You’ve heard about this place in the Caribbean, you’ve probably watched some cricket from there, and you’ve got the cash together, so you’re off, or seriously considering it this year.
So I am going to give you an overview from the bloke’s perspective.
Now the thing about Barbados is that everyone *raves* about the West Coast with its posh restaurants, gentle waves (sheltered from the big seas on the Atlantic side, it’s generally much quieter). And the twenty-somethings like “The Gap” where there are happy hours galore, the beaches are still nice, with a bit more in the wave department.
The thing is…where do you fit in? It sort of depends on who’s coming with you. If it’s just the two of you, then you can pretty much go anywhere…tailor it to your budget, try not to do all-inclusive (sterile places, and you’ve come 4000 miles – see the place you’re visiting!) but you can go anywhere. Some of the nicer places are small – the art studios in Holetown for instance.
Before we start, there are a couple of rules you should get used to.
1) Beer is your drink now. It just is. If you really can’t drink beer, drink rum. Don’t drink anything else alcoholic. Wine is fiendishly expensive and all imported. Support the local
2) You like cricket. You don’t have to pretend to be an expert (say “I’m learning the game” rather than “I don’t know much about it”) but if you know a better way to spend an hour or two talking to complete strangers and having a great time with a beer in the sun, please tell me – I don’t know one.
With little kids, there are nice hotels in Holetown (again they can a bit pricey as it’s West coast but you can find some good deals) and the range of apartments is improving. I would probably avoid St Lawrence Gap and Bridgetown with little ones as there are quite a few bars and they can be quite boisterous.
Generally, though, Barbados is a safe family-friendly location, but keep an eye on little ones with fair skin.
Do nothing. Just hang out and play on the beaches but beware the sun- it is FIERCE, particularly around midday.
Go and see the turtles. It sounds naff, but you’ll surprise yourself and the kids with these beautiful graceful animals. See the end of this post for the best boat to be on ;-).
Go to Rockley and seek out Chilly Moo’s in the little shopping centre. Good ice cream, and that’s tough in this climate.
Go and see the monkeys at the Barbados Wildlife Reserve but don’t get too close – they are wild animals after all. You’ll also see them on some of the golf courses if you play, and at the gulch by Harrison’s Cave.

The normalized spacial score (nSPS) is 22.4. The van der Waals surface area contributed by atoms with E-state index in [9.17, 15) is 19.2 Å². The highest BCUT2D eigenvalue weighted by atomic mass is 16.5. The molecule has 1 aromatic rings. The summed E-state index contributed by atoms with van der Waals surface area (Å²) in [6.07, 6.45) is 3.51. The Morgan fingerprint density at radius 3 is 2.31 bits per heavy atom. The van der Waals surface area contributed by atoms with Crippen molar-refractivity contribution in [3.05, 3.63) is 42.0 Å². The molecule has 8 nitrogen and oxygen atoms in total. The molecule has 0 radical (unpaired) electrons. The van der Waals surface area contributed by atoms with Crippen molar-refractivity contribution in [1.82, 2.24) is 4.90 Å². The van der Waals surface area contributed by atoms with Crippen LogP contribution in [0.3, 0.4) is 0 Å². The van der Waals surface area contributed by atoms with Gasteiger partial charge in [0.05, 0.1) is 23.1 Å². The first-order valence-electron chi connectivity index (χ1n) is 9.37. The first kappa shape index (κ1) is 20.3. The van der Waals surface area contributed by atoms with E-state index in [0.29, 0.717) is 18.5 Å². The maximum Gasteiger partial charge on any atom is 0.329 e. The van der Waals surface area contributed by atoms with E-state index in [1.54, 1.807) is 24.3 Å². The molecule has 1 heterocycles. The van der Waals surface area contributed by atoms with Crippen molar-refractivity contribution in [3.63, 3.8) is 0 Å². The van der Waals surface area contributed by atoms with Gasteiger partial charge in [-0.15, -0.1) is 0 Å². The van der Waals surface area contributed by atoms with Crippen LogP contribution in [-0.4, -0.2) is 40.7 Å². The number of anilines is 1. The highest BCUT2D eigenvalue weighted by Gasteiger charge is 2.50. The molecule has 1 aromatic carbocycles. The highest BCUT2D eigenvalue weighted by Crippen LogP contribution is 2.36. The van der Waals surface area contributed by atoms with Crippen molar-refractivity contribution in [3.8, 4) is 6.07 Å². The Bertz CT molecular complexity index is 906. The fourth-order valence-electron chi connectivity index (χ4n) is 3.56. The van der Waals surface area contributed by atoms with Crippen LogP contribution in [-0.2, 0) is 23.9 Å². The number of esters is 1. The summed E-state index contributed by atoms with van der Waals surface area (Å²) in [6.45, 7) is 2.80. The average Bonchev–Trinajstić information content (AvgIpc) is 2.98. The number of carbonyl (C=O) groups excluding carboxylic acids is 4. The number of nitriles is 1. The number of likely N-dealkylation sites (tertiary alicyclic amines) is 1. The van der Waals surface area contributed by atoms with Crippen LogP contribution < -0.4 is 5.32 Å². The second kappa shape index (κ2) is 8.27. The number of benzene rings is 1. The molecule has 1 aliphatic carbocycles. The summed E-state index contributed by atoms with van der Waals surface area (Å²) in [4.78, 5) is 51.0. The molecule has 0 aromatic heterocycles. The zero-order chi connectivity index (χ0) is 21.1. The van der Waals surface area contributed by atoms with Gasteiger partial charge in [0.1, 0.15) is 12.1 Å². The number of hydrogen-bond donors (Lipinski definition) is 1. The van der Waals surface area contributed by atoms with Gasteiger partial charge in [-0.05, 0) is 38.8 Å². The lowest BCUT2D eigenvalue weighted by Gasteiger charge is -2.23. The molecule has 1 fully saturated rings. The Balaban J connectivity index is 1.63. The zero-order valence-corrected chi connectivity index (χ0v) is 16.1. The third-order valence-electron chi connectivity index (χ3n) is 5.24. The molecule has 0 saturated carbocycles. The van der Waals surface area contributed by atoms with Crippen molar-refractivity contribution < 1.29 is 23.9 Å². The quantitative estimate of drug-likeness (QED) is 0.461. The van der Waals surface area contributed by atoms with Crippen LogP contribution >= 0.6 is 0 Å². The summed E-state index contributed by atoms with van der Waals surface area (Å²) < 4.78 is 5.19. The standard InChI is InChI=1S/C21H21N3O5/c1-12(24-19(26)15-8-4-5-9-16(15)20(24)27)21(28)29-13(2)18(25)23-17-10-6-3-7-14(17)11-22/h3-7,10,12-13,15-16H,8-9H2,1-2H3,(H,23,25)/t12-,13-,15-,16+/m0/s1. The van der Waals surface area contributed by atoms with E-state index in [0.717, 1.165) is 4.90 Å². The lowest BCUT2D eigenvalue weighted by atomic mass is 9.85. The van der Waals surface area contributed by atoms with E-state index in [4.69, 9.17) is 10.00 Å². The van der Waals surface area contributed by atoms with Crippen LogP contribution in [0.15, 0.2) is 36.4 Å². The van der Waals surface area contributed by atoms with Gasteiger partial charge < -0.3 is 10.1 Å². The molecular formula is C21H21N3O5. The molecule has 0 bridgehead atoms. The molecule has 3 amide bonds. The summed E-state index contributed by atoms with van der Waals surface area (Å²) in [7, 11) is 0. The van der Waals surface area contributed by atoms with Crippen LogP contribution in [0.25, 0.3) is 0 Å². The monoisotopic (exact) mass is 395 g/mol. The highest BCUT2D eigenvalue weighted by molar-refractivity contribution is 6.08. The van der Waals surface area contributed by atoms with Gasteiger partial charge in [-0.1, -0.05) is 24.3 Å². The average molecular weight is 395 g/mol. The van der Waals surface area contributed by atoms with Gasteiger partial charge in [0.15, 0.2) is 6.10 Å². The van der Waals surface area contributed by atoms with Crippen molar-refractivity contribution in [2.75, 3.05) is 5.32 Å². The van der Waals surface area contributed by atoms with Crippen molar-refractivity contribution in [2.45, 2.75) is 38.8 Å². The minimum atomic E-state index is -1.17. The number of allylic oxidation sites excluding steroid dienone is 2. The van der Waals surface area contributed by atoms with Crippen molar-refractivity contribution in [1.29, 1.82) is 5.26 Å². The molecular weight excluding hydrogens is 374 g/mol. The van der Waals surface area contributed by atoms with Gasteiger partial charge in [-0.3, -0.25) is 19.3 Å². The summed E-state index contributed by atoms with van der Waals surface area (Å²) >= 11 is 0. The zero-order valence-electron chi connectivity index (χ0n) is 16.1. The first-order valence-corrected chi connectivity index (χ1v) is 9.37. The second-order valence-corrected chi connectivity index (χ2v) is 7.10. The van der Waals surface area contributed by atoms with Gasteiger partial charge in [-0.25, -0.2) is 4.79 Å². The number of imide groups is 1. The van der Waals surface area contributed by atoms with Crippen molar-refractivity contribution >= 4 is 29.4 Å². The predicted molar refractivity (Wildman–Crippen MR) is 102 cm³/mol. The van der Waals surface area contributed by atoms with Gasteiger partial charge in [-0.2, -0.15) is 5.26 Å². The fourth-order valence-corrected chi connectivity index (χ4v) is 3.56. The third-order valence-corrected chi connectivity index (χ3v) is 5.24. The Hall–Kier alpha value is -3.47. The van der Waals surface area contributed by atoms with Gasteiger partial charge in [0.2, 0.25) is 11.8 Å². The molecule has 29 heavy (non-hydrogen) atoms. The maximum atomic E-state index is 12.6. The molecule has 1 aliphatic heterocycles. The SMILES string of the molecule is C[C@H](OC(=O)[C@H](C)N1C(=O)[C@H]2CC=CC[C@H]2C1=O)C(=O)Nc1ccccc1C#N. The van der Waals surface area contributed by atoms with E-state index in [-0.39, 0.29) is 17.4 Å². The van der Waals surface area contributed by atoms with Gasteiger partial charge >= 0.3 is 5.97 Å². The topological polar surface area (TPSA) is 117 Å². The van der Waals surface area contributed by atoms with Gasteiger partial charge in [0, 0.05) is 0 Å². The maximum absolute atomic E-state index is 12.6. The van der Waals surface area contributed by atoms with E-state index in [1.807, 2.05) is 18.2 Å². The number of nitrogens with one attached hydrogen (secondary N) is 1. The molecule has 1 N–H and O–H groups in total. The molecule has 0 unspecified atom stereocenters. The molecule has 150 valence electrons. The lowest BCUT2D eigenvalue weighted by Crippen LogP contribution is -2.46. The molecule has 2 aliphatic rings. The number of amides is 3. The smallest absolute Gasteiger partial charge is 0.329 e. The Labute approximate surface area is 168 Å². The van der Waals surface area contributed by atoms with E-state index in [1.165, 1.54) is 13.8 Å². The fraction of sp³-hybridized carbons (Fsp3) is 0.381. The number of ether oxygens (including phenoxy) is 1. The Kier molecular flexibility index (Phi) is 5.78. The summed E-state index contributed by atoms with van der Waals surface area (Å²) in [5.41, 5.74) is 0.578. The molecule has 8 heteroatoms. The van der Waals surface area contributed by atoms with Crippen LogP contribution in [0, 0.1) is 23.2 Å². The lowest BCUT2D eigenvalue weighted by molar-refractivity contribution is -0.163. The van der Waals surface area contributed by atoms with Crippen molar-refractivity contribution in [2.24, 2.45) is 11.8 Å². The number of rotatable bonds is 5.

Harrison’s Cave is worth the money- no spoilers but it’s a nice tour and will take your breath away.
You’ll see signs to Earthworks pretty much all over the island. It’s worth seeking out for a nice genuine souvenir, and to reward yourself after your shopping expedition (or if you don’t buy anything) head up to the cafe for a snack, a drink and some of the best views in Barbados. I would suggest you don’t ship any purchases back as HMRC can get a bit silly with import duties, and the Earthworks ladies can pack anything so it will survive almost any punishment until you get home.
Talking of views, one of best places to head for is St Nicholas Abbey (we’ll get inside one day, I’m sure) and follow the road towards Bathsheba. You’ll come through some trees and crest Cherry Tree Hill to see perhaps the best view of Barbados’ East Coast. There’s a little layby after many many people have stopped here over the years, and a little stall to sell trinkets. The view’s worth it, and it’s a good little stall.
The Flower Cave is a bit tricky to find but has several things to recommend it. 1) ice cream 2) great scenery 3) crafts. Don’t miss “The View” behind the craft shops.
Check out this site for some other interesting attractions: Barbados
Do the submarine if your budget allows. It’s pricey and you need to book as it fills up, but the experience is better than you think it’ll be. Hard-to-please teenagers come back smiling. It’s quite ‘sociable’ (not roomy) in there but the views are fabulous – like SCUBA without all the gear/mess/equalizing your ears etc. (<cough> I included it in my post on what to do on a rainy day in Barbados. Ed)
Find Gibbe’s beach for the unspoilt of Barbados. Still quiet and partly cut-off, it’s home to some lovely beachside villas and peace and quiet. No bars, no-one trying to politely sell you anything, so take everything you might need with you.
Go to the Cliff for cocktails. It’s spectacular. But the food is pricey and I’m not sure it justifies the price tag. If you go to eat and love it, let me know – I’m happy to have my mind changed 🙂
Go to Tides if your budget stretches (take the family if your budget is really big) but be prepared for the bill. It’s not as stuffy as the dress code suggests, and the food is excellent. (and when booking restaurants do ask for a “rail side table” so you are on the edge. They wont guarantee it but you can at least ask).
Find the surfer’s bar near Silver Point . This place is just delightful, hidden away and usually deserted when we go. It has the sound of waves crashing (rather than lapping) and if the timing is right, the bar is open and the music playing. If you are lucky you’ll see turtles ranging up and down just offshore, feeding in the shallows.